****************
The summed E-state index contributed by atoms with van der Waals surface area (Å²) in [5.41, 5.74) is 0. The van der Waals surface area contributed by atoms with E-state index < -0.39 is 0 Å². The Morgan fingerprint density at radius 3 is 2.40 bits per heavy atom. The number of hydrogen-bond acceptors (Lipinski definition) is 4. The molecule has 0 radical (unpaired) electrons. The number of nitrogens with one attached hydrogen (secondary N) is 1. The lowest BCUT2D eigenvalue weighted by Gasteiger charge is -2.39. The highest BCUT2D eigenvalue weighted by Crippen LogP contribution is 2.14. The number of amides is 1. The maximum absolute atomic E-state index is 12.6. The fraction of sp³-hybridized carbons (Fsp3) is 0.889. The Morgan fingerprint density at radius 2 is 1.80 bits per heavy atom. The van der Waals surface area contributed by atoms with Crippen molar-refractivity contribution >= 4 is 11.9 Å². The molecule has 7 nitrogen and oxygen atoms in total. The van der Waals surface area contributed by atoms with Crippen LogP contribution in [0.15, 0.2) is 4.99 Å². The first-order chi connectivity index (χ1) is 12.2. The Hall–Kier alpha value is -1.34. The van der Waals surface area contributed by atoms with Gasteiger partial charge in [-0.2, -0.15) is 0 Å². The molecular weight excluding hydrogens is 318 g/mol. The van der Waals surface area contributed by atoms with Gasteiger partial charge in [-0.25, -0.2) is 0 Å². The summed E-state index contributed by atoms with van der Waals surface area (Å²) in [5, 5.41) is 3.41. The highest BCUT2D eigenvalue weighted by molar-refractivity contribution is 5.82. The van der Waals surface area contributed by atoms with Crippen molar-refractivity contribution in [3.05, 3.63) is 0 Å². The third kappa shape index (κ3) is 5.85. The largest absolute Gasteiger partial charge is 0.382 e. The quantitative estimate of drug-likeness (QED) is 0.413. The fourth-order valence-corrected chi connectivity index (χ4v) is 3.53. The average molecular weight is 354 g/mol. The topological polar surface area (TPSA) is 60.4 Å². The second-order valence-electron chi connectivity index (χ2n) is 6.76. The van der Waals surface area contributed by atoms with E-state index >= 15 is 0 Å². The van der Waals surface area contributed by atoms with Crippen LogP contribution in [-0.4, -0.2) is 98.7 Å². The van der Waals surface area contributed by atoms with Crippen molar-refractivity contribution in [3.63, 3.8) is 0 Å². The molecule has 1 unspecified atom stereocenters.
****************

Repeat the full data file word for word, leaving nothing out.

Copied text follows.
The summed E-state index contributed by atoms with van der Waals surface area (Å²) in [5.41, 5.74) is 0. The van der Waals surface area contributed by atoms with E-state index < -0.39 is 0 Å². The Morgan fingerprint density at radius 3 is 2.40 bits per heavy atom. The number of hydrogen-bond acceptors (Lipinski definition) is 4. The molecule has 0 radical (unpaired) electrons. The number of nitrogens with one attached hydrogen (secondary N) is 1. The lowest BCUT2D eigenvalue weighted by Gasteiger charge is -2.39. The highest BCUT2D eigenvalue weighted by Crippen LogP contribution is 2.14. The number of amides is 1. The maximum absolute atomic E-state index is 12.6. The fraction of sp³-hybridized carbons (Fsp3) is 0.889. The Morgan fingerprint density at radius 2 is 1.80 bits per heavy atom. The van der Waals surface area contributed by atoms with Crippen molar-refractivity contribution >= 4 is 11.9 Å². The molecule has 7 nitrogen and oxygen atoms in total. The van der Waals surface area contributed by atoms with Crippen LogP contribution in [0.15, 0.2) is 4.99 Å². The first-order chi connectivity index (χ1) is 12.2. The Hall–Kier alpha value is -1.34. The van der Waals surface area contributed by atoms with Gasteiger partial charge in [-0.2, -0.15) is 0 Å². The molecular weight excluding hydrogens is 318 g/mol. The van der Waals surface area contributed by atoms with Gasteiger partial charge in [-0.25, -0.2) is 0 Å². The summed E-state index contributed by atoms with van der Waals surface area (Å²) in [5, 5.41) is 3.41. The highest BCUT2D eigenvalue weighted by molar-refractivity contribution is 5.82. The van der Waals surface area contributed by atoms with Crippen molar-refractivity contribution in [3.05, 3.63) is 0 Å². The third kappa shape index (κ3) is 5.85. The largest absolute Gasteiger partial charge is 0.382 e. The quantitative estimate of drug-likeness (QED) is 0.413. The fourth-order valence-corrected chi connectivity index (χ4v) is 3.53. The average molecular weight is 354 g/mol. The topological polar surface area (TPSA) is 60.4 Å². The second-order valence-electron chi connectivity index (χ2n) is 6.76. The van der Waals surface area contributed by atoms with E-state index >= 15 is 0 Å². The van der Waals surface area contributed by atoms with Crippen LogP contribution in [-0.4, -0.2) is 98.7 Å². The van der Waals surface area contributed by atoms with Crippen molar-refractivity contribution in [3.63, 3.8) is 0 Å². The molecule has 1 unspecified atom stereocenters.